Leading with Purpose: Strategies to Sustain in Leadership through Prioritizing Growth and Self-Care
Leaders tend to dive into their work and forget about themselves. Later, they find themselves feeling drained, frustrated, and tired. We have heard the clarion calls to prioritize our own self-care. We have also heard that self-care is not selfish. Though important aspects, self-care is more than just exercise and eating well. It is also prioritizing your own growth, continuous learning, building a support network, achieving a work-life balance, and choosing personal joy.
During the first season of the EdLeader podcast, Dr. Kerry Robincon said, "Self-care is not selfish."
On this episode, EdLeader host Dr. Rob Jackson welcomes back a close friend, a past guest on this podcast, and one of the most respected educators in the state of North Carolina, Chatham County Schools Superintendent Dr. Tony Jackson! Dr. Jackson shares strategies to sustain in leadership through prioritizing growth and self-care. Being the best you is not being a great leader while being a terrible spouse, parent, sibling, and friend.
- Leading with Purpose
- Prioritize your Growth
- Continuous Learning
- Growth Mindset
- Building a Support Network
- Work-life Balance
- Personal Joy
Prioritize your growth – You arrived in your Superintendent seat as an educator. Take care of your learning. Attend conferences in your field of study that you enjoyed as an educator.
Continuous Learning – Feed your mental health by reading and learning new things.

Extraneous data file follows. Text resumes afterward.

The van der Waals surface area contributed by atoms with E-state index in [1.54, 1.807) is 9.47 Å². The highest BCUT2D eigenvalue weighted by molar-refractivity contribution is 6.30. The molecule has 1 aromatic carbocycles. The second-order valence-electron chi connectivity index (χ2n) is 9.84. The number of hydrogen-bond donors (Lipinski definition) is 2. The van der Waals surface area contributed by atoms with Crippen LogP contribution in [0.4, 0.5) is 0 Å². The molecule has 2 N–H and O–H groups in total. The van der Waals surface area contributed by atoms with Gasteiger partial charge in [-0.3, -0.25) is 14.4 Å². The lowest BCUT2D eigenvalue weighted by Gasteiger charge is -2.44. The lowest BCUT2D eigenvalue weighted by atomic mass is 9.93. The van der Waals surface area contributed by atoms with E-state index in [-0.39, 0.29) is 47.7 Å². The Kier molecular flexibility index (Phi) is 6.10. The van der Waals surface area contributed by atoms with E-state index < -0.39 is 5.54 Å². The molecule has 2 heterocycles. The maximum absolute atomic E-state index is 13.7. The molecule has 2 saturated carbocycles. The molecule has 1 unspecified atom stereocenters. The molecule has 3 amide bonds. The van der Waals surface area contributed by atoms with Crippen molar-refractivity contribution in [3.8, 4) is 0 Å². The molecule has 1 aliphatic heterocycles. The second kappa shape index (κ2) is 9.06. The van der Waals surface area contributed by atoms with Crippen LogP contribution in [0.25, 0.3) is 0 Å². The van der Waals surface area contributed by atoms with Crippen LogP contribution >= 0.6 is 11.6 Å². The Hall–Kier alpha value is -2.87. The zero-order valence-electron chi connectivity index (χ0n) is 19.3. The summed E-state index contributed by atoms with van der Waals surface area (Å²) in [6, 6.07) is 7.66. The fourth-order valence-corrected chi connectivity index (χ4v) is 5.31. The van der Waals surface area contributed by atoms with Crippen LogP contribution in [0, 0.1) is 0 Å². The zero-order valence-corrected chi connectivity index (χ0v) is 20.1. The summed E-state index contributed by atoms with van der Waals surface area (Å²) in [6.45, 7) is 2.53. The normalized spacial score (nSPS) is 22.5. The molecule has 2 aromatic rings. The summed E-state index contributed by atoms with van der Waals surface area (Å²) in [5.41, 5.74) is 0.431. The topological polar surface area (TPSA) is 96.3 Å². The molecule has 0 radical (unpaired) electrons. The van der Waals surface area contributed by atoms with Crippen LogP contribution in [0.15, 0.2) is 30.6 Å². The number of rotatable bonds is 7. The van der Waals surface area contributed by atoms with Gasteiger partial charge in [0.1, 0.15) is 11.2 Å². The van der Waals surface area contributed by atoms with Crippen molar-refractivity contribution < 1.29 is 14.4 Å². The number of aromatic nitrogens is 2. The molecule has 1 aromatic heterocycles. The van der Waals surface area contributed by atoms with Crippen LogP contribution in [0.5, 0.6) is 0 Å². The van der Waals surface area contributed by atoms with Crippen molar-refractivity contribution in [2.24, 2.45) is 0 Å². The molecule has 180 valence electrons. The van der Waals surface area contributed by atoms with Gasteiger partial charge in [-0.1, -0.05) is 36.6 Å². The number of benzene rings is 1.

Growth Mindset – Celebrate what you did at the end of the week! Bring some optimistic closure to a tough week or a great week.
Self-Care – Your health is your responsibility and you can’t focus if you are not healthy. It is not about losing weight but feeling good. We sometimes grab unhealthy choices at our conferences with pastries, sodas, and doughnuts. Please be mindful of those selections.
Building a Support Network – Call people and check the pulse of others. It will not only help you but give you the self-gratitude you are helping someone else.
Work-life Balance – Making it a practice to promote fitness and healthy living, and creating fun groups are some of the more common work-life balance examples today Working too much and too long hours are a sign of an unhealthy work-life balance. It might be that you feel you need to work more hours in order to get all your tasks done, or you might feel pressure from the school board to take on more work. Working from home can also increase the risk of working longer hours.
Personal Joy - Joy at work comes from recognition of our contribution, having meaningful relationships with colleagues, and feeling a sense of purpose. Remember what supports you and your colleagues to thrive the most at work, together, individually, through good times and difficult times.